I’m not sure whether markets have gotten more volatile or not, but it sure feels that way when you have a 24-hour news cycle and stuff coming at you all the time. Couple that with the fact that most money managers are critiqued every quarter or even month on their performance and you can see why people trade a lot and time horizons keep getting shorter.
I don’t have to get bogged down in any of that. Since we first spoke, my analyst staff has gone from zero to one with the hiring of Dan Gertner probably six years ago. People ask me how I keep track of things doing so much by myself, and my response is to ask what keeping track of things means.
Does it mean knowing what the March sales receipts were at Disney World and how that compared to March a year ago? For how we invest, those aren’t really the things that matter.
You’ve said that you had more portfolio turnover last year – in absolute dollars and as a percentage of the total – than you’ve ever had. Does that signal any other evolution in your thinking?
TG: That’s a very good question that requires a fairly in-depth answer. Five, ten or fifteen years ago I would have said I was not very interested in or good at investing in technology. Product cycles were too short and things in the tech world were too hit or miss for me to commit the capital we had with the time horizons we wanted.
After a great deal of soul-searching, however, I concluded that technology was so fundamental to the economy that I was no longer allowed to say I wasn’t a technology investor. I needed to better figure out how to think about it in a way that worked for us.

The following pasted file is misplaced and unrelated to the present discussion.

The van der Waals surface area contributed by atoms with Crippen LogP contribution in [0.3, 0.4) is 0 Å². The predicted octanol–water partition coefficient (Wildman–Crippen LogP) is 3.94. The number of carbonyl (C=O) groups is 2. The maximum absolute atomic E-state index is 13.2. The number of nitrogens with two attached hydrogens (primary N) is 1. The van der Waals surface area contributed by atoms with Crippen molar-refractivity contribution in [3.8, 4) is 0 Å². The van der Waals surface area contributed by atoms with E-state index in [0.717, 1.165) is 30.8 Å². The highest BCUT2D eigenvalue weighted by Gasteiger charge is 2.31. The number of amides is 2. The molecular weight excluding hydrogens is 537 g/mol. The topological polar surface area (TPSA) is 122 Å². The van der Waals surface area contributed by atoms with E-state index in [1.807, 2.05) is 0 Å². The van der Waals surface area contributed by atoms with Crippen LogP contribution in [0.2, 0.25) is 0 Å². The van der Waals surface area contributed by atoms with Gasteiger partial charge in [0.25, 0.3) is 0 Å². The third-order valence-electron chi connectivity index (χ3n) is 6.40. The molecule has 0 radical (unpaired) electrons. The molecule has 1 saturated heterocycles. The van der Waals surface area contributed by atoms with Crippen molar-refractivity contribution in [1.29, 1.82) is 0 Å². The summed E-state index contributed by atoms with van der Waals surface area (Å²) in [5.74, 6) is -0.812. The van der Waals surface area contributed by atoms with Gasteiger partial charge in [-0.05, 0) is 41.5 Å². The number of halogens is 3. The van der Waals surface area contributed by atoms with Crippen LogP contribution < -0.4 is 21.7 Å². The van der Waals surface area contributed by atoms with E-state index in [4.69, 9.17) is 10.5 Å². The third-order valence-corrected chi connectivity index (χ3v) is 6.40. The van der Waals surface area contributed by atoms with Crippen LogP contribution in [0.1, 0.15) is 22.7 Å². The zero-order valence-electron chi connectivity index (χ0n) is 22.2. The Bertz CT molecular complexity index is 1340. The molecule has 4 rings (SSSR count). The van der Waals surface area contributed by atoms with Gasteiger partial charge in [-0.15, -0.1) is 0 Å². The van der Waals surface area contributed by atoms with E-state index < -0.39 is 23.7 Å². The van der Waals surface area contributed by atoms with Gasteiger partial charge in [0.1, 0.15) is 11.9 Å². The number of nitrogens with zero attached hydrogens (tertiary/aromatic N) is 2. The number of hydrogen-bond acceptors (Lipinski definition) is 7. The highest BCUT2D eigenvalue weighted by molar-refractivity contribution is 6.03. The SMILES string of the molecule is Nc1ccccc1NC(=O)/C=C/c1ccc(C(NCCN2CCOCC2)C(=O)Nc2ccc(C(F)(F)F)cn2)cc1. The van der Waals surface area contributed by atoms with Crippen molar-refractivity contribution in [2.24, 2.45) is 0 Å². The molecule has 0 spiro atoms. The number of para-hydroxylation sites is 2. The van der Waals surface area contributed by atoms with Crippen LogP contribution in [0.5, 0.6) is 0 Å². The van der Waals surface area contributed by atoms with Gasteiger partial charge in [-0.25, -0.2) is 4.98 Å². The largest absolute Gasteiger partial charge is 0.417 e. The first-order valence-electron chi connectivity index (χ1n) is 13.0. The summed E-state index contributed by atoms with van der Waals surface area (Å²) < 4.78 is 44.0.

With respect to technology we can put companies in three basic categories. At one end of the spectrum are those for which technology shouldn’t disrupt their basic economics. Here I’d put firms like Diageo [DEO], Nestle [NSRGY] or Unilever [UL], consumer-products businesses selling things like whisky or ice cream or soap that aren’t particularly impacted by the Internet or technological change.
In the second category would be companies that are impacted meaningfully by technology, with positive and negative effects. Wal-Mart [WMT] is a good example. It’s not a technology business, per se, but on the plus side it has long benefitted from its sophisticated information-management systems, and on the negative side it faces a strong challenge from online retailers like Amazon [AMZN].
The third category would be companies where technology is both critical to their success and would appear to confer dramatic advantages going forward. The best examples: Google, now Alphabet [GOOG], Amazon and Facebook [FB].
Coming back to the question of portfolio turnover, in the first category – the Diageos and Unilevers of the world – we didn’t change much. These companies operate in wonderful product categories that can generate solid and durable growth far into the future. This has always been a fertile area for us and remains so.
We were buyers in the third category, and at the end of the year owned core positions in Alphabet, Amazon and Facebook. Ten years ago I wouldn’t have owned any of them, but given the winner-take-all elements of their businesses you can credibly think about how durable the franchises are and how much runway they have ahead.